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  • Writer's pictureDanielle Aubin, LCSW

AuDHD & Morbid Curiosity

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**This information is solely based on my personal and clinical experience. This does not represent diagnostic criteria of any kind.**

I recently posted a video about how information is therapeutic for many autistic people. We NEED to know. And that need can be relentless. My brain is an analysis machine and the emotional pull a topic has, the more my brain wants to turn it over and examine it inch by inch.

This need for information includes the morbid and the unthinkable. Whatever horrible thing your brain has just thought up when reading that sentence, I bet my brain has been there before. My brain is constantly running through horrible scenarios of what could happen if xyz occurs or if a gruesome thing did occur, my brain will imagine all the gory details. I wouldn’t say it’s an enjoyable experience but it doesn’t freak me out anymore. I used to think having a brain that wallows in the depths of the unthinkable was a sign of insanity. Now I know I just have a run of the mill AuDHD brain that’s just doing it’s thing.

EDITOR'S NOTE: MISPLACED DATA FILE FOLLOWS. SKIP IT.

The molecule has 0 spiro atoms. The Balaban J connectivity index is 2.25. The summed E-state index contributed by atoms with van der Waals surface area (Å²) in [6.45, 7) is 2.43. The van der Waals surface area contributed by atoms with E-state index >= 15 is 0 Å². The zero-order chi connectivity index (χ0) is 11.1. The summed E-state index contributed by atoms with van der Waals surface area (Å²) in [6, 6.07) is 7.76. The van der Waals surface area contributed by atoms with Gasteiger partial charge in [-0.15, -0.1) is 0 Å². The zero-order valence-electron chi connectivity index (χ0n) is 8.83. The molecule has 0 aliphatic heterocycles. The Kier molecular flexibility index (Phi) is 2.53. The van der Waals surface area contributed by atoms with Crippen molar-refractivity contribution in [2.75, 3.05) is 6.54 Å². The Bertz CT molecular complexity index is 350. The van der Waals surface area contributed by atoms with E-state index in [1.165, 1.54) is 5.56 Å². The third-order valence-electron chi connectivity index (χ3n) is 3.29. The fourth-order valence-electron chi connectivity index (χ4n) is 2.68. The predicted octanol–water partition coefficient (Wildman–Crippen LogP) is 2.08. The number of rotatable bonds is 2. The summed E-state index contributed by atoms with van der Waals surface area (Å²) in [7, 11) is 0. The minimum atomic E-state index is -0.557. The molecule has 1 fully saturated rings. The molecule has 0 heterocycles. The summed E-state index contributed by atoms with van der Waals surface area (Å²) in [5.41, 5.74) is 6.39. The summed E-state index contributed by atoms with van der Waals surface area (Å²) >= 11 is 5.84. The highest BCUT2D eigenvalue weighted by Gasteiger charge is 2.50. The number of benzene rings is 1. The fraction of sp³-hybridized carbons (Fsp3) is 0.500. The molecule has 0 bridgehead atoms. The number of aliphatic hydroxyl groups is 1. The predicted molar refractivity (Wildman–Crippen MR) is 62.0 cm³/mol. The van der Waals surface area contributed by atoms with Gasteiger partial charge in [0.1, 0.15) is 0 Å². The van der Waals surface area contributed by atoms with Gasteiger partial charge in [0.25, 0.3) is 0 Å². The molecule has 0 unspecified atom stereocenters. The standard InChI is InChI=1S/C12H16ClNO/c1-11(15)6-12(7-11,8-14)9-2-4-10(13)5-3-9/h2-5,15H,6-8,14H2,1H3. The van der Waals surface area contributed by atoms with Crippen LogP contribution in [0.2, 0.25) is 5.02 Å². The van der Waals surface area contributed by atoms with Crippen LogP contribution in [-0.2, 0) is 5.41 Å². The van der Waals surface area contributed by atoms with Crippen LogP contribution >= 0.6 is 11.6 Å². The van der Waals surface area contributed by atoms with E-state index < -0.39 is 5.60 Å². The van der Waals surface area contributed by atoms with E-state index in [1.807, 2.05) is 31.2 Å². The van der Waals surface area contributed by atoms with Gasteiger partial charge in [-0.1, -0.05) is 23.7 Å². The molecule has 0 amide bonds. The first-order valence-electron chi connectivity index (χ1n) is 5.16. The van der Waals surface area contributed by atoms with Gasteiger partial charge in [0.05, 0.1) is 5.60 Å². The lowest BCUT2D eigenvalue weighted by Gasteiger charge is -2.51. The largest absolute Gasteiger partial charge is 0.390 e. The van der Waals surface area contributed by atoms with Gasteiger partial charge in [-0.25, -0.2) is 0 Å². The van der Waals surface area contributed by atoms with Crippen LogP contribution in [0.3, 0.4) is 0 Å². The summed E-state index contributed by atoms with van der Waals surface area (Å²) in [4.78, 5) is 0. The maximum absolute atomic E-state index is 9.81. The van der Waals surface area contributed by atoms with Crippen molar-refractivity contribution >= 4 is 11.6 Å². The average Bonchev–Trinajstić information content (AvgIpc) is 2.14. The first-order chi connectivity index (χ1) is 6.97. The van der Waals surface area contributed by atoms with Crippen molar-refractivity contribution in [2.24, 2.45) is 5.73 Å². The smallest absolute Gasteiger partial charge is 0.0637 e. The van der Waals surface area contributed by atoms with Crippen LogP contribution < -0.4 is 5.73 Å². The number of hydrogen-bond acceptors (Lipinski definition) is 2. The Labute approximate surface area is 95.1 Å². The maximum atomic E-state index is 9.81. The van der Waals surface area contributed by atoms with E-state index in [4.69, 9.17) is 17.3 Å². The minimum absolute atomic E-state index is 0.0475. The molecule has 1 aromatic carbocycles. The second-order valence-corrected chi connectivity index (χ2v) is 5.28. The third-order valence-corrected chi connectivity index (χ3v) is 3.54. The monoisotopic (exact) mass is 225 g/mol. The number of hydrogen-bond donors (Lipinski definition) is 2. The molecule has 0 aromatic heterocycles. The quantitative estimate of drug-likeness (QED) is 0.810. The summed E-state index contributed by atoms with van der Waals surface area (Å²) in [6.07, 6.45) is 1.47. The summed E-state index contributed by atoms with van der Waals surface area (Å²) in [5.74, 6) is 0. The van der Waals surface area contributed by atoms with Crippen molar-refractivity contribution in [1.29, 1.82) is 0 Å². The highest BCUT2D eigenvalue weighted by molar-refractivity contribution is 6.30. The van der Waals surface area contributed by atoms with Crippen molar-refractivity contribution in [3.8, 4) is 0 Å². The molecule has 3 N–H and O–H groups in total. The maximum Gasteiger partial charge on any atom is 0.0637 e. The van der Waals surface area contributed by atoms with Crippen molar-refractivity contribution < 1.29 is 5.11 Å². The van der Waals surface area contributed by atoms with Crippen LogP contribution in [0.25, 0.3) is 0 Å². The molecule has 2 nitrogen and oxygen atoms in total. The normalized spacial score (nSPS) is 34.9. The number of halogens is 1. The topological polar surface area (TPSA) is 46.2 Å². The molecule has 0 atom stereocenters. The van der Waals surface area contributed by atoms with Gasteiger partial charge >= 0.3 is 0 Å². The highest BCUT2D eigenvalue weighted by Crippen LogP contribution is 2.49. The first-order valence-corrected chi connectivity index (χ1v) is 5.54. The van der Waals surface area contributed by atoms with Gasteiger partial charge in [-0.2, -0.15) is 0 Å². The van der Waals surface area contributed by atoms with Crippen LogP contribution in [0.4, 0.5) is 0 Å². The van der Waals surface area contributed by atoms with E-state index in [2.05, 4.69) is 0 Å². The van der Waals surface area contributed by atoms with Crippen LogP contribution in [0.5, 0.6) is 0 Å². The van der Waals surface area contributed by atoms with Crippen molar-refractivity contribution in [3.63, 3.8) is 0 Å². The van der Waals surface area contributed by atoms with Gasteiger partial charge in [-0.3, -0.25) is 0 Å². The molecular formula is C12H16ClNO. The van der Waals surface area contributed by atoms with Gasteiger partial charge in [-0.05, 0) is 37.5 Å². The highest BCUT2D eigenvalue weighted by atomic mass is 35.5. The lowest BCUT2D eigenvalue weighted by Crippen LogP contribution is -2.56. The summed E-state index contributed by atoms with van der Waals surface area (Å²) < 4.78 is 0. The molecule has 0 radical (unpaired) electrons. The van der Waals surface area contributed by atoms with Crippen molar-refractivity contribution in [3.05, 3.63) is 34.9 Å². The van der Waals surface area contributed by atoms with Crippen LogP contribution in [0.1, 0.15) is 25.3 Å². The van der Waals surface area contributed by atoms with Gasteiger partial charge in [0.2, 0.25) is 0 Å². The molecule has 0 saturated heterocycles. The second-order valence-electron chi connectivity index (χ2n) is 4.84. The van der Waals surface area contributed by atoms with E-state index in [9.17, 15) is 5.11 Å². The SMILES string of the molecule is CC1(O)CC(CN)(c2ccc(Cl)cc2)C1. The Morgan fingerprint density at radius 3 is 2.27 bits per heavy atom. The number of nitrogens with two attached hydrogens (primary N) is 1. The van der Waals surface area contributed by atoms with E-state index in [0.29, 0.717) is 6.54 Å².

When you have an AuDHD brain, you have a problem finding machine. Your brain will find problems everywhere and then go 10-20 steps ahead to understand what various scenarios could occur and how gruesome they could be. Your brain will also go 10-20 steps back to understand the genesis of the problem and all the different potential scenarios that caused it.

Sometimes we can harness this type of brain and make it anticipate or solve important problems. Most of the time, our brains just run wild analyzing just random stuff in our range of perception. One theory I have for why our brains do this is due to our obsession with information. On some level, our brains believe that if we thoroughly analyze our world and all the various details (including the unconscionable), we will be more prepared for the evitable tragedies of life. In essence, we see digesting information as a way to take the edge off of a life that is unpredictable and dangerous. If I can imagine the multiple gruesome ways I can be maimed, perhaps I won’t be as shocked when it happens and it’ll be a bit easier.

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